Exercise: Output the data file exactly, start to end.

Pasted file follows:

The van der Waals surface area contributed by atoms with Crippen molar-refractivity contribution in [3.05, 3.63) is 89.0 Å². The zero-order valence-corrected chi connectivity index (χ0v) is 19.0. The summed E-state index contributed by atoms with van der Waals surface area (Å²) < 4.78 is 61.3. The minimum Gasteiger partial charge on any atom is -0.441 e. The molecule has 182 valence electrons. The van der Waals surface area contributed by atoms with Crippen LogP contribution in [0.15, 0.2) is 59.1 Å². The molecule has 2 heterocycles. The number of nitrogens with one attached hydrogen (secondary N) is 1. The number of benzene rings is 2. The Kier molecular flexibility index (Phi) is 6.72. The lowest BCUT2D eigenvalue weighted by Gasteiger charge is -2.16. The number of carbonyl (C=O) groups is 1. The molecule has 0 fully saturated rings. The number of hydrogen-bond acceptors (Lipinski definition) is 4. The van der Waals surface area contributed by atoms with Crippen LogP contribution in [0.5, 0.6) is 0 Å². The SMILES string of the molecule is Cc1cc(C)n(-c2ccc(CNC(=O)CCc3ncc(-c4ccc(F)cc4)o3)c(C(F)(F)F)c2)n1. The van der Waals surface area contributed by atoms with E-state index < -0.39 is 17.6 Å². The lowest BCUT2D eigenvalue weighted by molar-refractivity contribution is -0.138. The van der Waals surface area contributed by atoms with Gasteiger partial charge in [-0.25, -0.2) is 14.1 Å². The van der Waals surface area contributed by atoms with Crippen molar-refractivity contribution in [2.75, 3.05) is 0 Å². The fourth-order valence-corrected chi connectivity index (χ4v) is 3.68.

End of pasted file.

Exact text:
The van der Waals surface area contributed by atoms with Crippen molar-refractivity contribution in [3.05, 3.63) is 89.0 Å². The zero-order valence-corrected chi connectivity index (χ0v) is 19.0. The summed E-state index contributed by atoms with van der Waals surface area (Å²) < 4.78 is 61.3. The minimum Gasteiger partial charge on any atom is -0.441 e. The molecule has 182 valence electrons. The van der Waals surface area contributed by atoms with Crippen LogP contribution in [0.15, 0.2) is 59.1 Å². The molecule has 2 heterocycles. The number of nitrogens with one attached hydrogen (secondary N) is 1. The number of benzene rings is 2. The Kier molecular flexibility index (Phi) is 6.72. The lowest BCUT2D eigenvalue weighted by Gasteiger charge is -2.16. The number of carbonyl (C=O) groups is 1. The molecule has 0 fully saturated rings. The number of hydrogen-bond acceptors (Lipinski definition) is 4. The van der Waals surface area contributed by atoms with Crippen LogP contribution in [0.5, 0.6) is 0 Å². The SMILES string of the molecule is Cc1cc(C)n(-c2ccc(CNC(=O)CCc3ncc(-c4ccc(F)cc4)o3)c(C(F)(F)F)c2)n1. The van der Waals surface area contributed by atoms with E-state index < -0.39 is 17.6 Å². The lowest BCUT2D eigenvalue weighted by molar-refractivity contribution is -0.138. The van der Waals surface area contributed by atoms with Gasteiger partial charge in [-0.25, -0.2) is 14.1 Å². The van der Waals surface area contributed by atoms with Crippen molar-refractivity contribution in [2.75, 3.05) is 0 Å². The fourth-order valence-corrected chi connectivity index (χ4v) is 3.68.